The Film

On first hearing the title, you might guess that this is a Hong Kong adaptation of the much-filmed Edgar Allan Poe story. It is, largely, an adaptation, but not of that. Writer/Director Stephen Shin apparently wanted to do a straight remake of Luc Besson’s Nikita, but the rights weren’t available (because they had already been sold in preparation for John Badham’s Bridget Fonda starring Point of No Return [AKA: The Assassin]). Shin made this instead. He makes some cosmetic changes, but in structure and many specifics, it remains very recognisable. You could say that Shin went from remake to ripoff in his concept of the film. Which isn’t to say it’s bad.

Former model Jade Leung debuts as Catherine, who kills a truck driver who tries to molest her, then the cop who comes to arrest her. As she’s taken to her trial, she attempts to escape, but is shot. Waking up later, she finds she has been declared dead, but been inducted into a programme where she will be trained by ‘Brian’ (Simon Yam) to be an assassin. The film follows many of the beats of Nikita, but often restages action scenes to open them up.

For instance, the beats of the restaurant kitchen scene are followed to the letter, but at an outdoor wedding. It also replicates its source in the relationship between ‘Brian’ and Catherine (known as Erica once she becomes a killer on assignment), as well as in Erica’s relationship with a bland photographer, Thomas (Thomas Lam). Shin adds a light sci-fi element in the form of a chip in ‘Erica’s’ head, but it’s only used to give her sudden headaches as a means of control. To Shin’s endless credit though, one thing he doesn’t replicate is the mind-numblingly stupid supermarket scene.

black catBlack Cat is neither the attention grabbing exercise in style that Nikita was, nor the incredibly proficient (for my money better, but I’m a massive Bridget Fonda fan) remake that Badham pulled off. It’s a touch sillier and, surprisingly for a Hong Kong production, the action isn’t as strong. There is no martial arts in the film, and when it comes to shooting gunplay, Shin is no John Woo. It’s proficiently made all round, and it’s less exploitative than you might imagine for a Hong Kong action take on Nikita, with nudity of the teasing, rather than explicit, variety.

Where Black Cat does score is with its cast. Yam is a pro, and he pulls off the balance of tough mentor, captor growing fond of his prisoner and professional handler with ease and charm. Jade Leung isn’t the strongest actress, her outbursts of emotion are overplayed, but her dialogue is limited and where she does well is in her sheer screen presence. She’s strikingly beautiful, even with a stereotypically boyish haircut serving as a shorthand for the character’s toughness, but more than that she pulls off that duality in the physical performance, using her form for both seduction and force, and she does crazy eyes very, very well. The only other significant cast member is Thomas Lam, who is a bit of a drip, but that’s more the fault of the screenplay than his performance.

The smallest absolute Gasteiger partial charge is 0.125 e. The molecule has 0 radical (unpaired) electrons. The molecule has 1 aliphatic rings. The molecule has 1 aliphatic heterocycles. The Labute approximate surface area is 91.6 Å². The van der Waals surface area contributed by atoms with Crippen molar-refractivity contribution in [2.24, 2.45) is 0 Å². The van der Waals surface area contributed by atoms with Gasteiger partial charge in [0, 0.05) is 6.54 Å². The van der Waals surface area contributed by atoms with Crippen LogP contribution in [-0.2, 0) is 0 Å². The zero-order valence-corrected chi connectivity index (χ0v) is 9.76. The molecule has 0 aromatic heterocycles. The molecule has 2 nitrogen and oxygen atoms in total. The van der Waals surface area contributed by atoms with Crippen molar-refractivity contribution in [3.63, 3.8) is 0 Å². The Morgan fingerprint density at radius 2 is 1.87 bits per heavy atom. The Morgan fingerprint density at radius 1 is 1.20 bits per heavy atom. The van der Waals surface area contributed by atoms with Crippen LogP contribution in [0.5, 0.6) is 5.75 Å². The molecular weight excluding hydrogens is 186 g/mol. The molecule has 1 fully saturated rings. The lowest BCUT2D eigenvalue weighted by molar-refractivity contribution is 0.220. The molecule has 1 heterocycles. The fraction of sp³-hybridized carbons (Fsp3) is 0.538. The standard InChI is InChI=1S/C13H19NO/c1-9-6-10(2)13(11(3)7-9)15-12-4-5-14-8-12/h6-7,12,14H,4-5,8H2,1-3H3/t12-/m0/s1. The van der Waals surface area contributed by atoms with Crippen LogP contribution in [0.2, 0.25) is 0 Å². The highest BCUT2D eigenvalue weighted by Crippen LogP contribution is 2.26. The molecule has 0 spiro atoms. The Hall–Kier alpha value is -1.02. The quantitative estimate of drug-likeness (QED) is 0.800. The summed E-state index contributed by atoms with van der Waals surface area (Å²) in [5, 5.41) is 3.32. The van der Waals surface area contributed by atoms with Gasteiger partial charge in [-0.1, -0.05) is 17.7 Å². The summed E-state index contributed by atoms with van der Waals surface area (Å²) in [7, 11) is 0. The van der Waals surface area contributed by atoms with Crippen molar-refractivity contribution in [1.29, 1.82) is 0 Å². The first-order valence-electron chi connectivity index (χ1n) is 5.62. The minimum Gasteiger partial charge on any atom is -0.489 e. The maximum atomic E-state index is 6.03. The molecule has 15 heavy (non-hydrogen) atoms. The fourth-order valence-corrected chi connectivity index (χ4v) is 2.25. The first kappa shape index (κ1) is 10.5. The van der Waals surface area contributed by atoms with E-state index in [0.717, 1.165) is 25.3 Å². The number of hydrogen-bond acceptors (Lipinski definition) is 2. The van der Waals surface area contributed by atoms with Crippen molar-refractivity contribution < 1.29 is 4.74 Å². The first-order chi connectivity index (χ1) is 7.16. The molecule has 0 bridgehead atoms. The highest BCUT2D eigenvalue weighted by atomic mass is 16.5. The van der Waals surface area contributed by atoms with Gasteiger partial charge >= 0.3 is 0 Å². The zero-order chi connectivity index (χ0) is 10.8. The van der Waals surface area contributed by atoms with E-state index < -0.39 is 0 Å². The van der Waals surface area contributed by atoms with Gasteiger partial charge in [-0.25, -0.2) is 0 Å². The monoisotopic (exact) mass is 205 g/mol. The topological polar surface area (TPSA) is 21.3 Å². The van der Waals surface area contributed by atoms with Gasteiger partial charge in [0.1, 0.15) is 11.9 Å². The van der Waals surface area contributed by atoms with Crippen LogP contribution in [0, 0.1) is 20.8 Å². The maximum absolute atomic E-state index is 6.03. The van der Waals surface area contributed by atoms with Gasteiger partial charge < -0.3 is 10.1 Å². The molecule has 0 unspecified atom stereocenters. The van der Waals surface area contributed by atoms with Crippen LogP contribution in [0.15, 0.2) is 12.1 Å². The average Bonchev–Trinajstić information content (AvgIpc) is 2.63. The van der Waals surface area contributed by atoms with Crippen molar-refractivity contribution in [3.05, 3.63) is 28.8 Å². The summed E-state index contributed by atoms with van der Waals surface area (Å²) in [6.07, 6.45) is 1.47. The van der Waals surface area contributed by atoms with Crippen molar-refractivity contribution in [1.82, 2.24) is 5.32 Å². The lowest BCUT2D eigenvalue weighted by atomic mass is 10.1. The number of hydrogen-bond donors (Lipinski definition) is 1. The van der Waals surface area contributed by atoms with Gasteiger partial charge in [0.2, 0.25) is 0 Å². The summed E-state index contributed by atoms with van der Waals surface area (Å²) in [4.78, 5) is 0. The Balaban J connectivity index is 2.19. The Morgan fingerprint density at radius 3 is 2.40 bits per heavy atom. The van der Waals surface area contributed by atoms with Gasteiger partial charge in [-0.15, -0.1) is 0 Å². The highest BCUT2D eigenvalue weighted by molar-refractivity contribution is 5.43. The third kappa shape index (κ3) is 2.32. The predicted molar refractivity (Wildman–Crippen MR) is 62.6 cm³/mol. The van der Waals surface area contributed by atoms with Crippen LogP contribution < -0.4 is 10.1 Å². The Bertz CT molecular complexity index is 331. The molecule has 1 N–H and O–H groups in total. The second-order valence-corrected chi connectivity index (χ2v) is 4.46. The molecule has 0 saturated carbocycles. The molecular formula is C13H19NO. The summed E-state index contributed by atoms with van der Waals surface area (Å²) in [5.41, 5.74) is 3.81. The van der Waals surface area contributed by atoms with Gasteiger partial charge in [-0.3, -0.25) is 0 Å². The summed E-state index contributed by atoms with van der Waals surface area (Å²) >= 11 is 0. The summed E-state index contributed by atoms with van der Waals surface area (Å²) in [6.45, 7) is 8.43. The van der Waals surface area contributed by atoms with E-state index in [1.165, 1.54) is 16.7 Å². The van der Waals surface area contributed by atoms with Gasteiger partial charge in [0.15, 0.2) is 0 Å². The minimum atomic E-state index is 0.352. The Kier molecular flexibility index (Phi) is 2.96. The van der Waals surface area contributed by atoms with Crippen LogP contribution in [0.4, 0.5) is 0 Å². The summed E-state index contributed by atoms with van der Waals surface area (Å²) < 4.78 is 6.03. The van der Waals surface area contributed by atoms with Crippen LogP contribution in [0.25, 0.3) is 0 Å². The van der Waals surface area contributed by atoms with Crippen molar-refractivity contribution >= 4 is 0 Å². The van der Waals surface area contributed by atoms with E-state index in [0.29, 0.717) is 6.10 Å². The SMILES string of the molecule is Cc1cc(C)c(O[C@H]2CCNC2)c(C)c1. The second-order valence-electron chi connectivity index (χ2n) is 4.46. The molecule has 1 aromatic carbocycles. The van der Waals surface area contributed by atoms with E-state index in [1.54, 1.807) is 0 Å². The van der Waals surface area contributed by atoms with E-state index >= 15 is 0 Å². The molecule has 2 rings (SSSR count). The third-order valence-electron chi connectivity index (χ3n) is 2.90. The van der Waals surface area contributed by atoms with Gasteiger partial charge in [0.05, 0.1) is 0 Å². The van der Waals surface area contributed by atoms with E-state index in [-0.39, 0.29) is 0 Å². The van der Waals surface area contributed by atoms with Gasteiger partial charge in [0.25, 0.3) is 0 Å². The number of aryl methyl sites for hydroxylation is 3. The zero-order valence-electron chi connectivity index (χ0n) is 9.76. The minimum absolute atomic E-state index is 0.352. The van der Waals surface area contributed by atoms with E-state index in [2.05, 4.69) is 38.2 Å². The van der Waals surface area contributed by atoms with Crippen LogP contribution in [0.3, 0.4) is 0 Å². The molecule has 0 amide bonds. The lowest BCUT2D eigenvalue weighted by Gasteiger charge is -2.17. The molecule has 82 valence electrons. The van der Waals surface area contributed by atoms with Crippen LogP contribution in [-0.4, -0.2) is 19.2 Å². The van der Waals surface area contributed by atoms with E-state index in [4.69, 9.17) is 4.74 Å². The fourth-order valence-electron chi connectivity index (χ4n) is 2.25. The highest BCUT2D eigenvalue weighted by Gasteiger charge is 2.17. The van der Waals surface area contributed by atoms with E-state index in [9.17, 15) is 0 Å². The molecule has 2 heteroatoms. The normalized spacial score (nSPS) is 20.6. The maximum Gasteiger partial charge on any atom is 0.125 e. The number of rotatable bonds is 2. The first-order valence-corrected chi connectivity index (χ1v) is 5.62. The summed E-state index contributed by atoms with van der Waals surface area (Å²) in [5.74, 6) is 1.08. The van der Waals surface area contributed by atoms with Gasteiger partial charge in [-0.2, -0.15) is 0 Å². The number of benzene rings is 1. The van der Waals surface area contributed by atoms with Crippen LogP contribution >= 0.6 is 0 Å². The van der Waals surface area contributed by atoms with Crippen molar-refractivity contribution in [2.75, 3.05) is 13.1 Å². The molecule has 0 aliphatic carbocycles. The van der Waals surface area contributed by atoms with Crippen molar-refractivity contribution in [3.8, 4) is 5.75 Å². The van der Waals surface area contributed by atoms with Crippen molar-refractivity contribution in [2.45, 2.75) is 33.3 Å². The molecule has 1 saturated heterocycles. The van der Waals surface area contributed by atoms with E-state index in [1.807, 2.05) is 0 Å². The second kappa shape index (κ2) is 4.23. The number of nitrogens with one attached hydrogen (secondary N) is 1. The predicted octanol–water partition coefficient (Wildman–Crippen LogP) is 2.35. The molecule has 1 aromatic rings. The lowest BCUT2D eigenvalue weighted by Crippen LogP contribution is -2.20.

Black Cat is what it is: a fairly dumb ripoff of Nikita. There are worse things to be, and Leung holds it together, but the writing is thin even compared to its source material, and the action doesn’t do enough to compensate for that. It’s a fun enough 96 minutes, but there are at least two better versions of this movie (seriously, revisit Point of No Return).

The Disc

black cat blu-ray

Though this is a standard edition without the bells and whistles that accompanied last year’s boxset release, there is still a slipcase with the new art and reversible cover artwork, so the case can display the original Hong Kong poster. Both are cool images. The image and sound are much like the film: solid but unspectacular. Don’t get me wrong, it’s a fine restoration, probably limited more by the materials and style of shooting than anything, but the image doesn’t quite have that pop of sharpness and depth of detail that the best BluRay does. It’s worth noting that while I watched the Cantonese version, a large part of the film is in English, as the first half is set in the US, whichever version you look at, the mono soundtrack is efficient and decently balanced, but it’s not going to knock anyone’s socks off, audiophile or not. It’s a good disc, but nobody’s demonstration go to.

The Extras

This release retains all the on disc extras from the limited edition. Beyond the various trailers, there are four major supplements. A recent interview with Jade Leung looks as though it may have been recorded remotely, as she repeats the questions before answering them. In 8 minutes she talks about various aspects of making Black Cat, particularly interestingly about how she felt shooting in sequence and working with Simon Yam helped her as a novice actor. The inclusion of the English language opening and closing titles is welcome, but other than the text there’s no real difference.

The major extras come in the form of two commentaries. The first from Mike Leeder and Arne Venema, the second from Frank Djeng. All are experienced, knowledgable and reliable voices on Asian action cinema. Leeder and Venema strike a good balance between information and enthusiasm for the film, and in the dynamic between them. Frank Djeng’s solo commentary repeats some of the information from the other track, but brings additional insight, and is overall more sober and closer in its commentary on the film. Which commentary you choose will probably depend on the vibe you’re after. Djeng brings the denser information, while Leeder and Venema give the impression of hanging out with knowledgable friends.

Overall, this is a solid package of extras that add both fun and insight to the film.